Brick flooring can be a beautiful and durable option for your home. Common places for a brick floor include mud rooms, sunrooms, laundry rooms, and bathrooms. When considering a brick floor project, be sure to use real fire-kiln clay bricks in order to ensure long term durability and avoid cracking and chipping that comes with cement cast fake brick tiles. Old Mill Brick carries a number of beautiful colors and styles of real thin bricks that are perfect for a flooring project. You can purchase the bricks as loose thin bricks or on Brickwebb for easy and fast installation. 

Once you have your location and bricks chosen, installation is easy and DIY-able. Follow these steps to install your thin brick floor: 

Cleaning the floors to get ready for bricks.
Photo credit: Domestic Imperfection

Step 1

You can install a thin brick floor over a cement or wood base. Do not install your thin bricks over the top of vinyl, tiles, or any other finished floor surfaces. Existing tile or other flooring will need to be removed first. 

Thoroughly clean your floor surface. Remove any dust and dirt and make sure that the floor is level. 

Optional: Apply a bonding primer to your surface if you are working on sealed cement or an otherwise non-porous surface. 

Installing the bricks.
Photo credit: Domestic Imperfection

Step 2

Use a modified thin set adhesive, such as Old Mill Brick Thin Set, for your flooring project. Mix your adhesive if needed according to the instructions on the packaging. Using a notched trowel, smear on the adhesive with the flat side first and then score and level it with the notched side. Do a small section in the far side of the room to start with so that you can work your way backward out of the room without having to step on the bricks before they dry. 

Bricks installed and ready for grout.
Photo credit: Domestic Imperfection

Step 3 

Place your thin bricks on the adhesive and press them down gently. If using loose bricks, use ⅜” tile spacers between your bricks to achieve even spacing. Alternatively, you can use Brickwebb by Old Mill Brick to place 12 pre-spaced bricks at a time. 

Repeat the process of smearing on the adhesive, scoring it with your notched trowel, and placing your bricks until you have covered the entire floor.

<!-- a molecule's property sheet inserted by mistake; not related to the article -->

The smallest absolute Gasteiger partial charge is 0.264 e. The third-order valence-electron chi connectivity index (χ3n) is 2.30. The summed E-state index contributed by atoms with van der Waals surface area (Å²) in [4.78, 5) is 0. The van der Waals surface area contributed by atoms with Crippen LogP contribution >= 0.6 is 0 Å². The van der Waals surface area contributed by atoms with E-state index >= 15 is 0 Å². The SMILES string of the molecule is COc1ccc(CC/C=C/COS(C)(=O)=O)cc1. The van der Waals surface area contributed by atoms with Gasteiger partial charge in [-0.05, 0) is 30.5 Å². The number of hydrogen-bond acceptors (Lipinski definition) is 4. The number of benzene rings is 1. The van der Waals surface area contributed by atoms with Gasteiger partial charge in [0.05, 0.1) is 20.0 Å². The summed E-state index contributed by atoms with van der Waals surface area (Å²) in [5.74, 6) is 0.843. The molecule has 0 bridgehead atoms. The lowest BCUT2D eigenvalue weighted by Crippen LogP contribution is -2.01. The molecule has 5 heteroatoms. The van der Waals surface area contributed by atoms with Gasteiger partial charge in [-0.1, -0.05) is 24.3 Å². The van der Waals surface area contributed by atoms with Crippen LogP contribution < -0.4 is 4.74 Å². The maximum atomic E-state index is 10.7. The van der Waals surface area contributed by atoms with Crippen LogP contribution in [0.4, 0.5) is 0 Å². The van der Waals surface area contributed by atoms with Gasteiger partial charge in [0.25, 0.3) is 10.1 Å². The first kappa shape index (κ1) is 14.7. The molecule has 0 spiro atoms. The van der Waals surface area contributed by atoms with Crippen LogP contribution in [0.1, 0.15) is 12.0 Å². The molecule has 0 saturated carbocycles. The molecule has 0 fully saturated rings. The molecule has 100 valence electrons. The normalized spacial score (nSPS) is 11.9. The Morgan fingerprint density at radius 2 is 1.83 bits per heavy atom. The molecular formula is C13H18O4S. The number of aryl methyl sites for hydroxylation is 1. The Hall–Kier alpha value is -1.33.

Pro tip: If you need to pause and take a break, use your trowel to scrape off any access adhesive before it dries. If the access adhesive dries on the floor, it can be very difficult to remove.

Cutting thin bricks for the edges.

Step 4

Use a handheld tile cutter to cut your bricks as needed throughout your project. Click here for more details on how to cut thin bricks. Place your cut bricks as you go so that you don’t have to go back and step on the brick floor before it has dried. 

Grouting in progress.
Photo credit: Domestic Imperfection

Step 5

Allow your brick floor at least 24 hours to dry before grouting. Use a sanded tile grout or mortar in your color of choice for your project. Use a trowel to apply the grout on top of the bricks and then use a large tile float to smooth the grout over the bricks and into all the joints.

Remove excess grout with the float and then wait about 10 minutes for the grout to set before you remove the rest with a wet sponge. Use a sponge and a bucket of water to remove the grout from the brick faces while leaving the grout lines. Remove as much of the grout from the brick faces while it is wet as you can. Once the grout is dry, it is very difficult to remove.

Brick sealer from Latricrete.
Photo credit: Domestic Imperfection

Pro Tip: You can use a brick sealer over your bricks before you grout to prevent the grout from sticking to the brick faces too much. Know that most sealers will slightly darken the bricks and give a glossier look to the bricks that is irreversible. Laticrete sells a Stonetech Bulletproof sealer for natural stone that we recommend because it works very well on brick. It preserves the look of the bricks without darkening them or giving a noticeable shine.

The finished floor.
Photo credit: Domestic Imperfection

Check out this video done by General Shale on installing a brick floor with a basketweave pattern:

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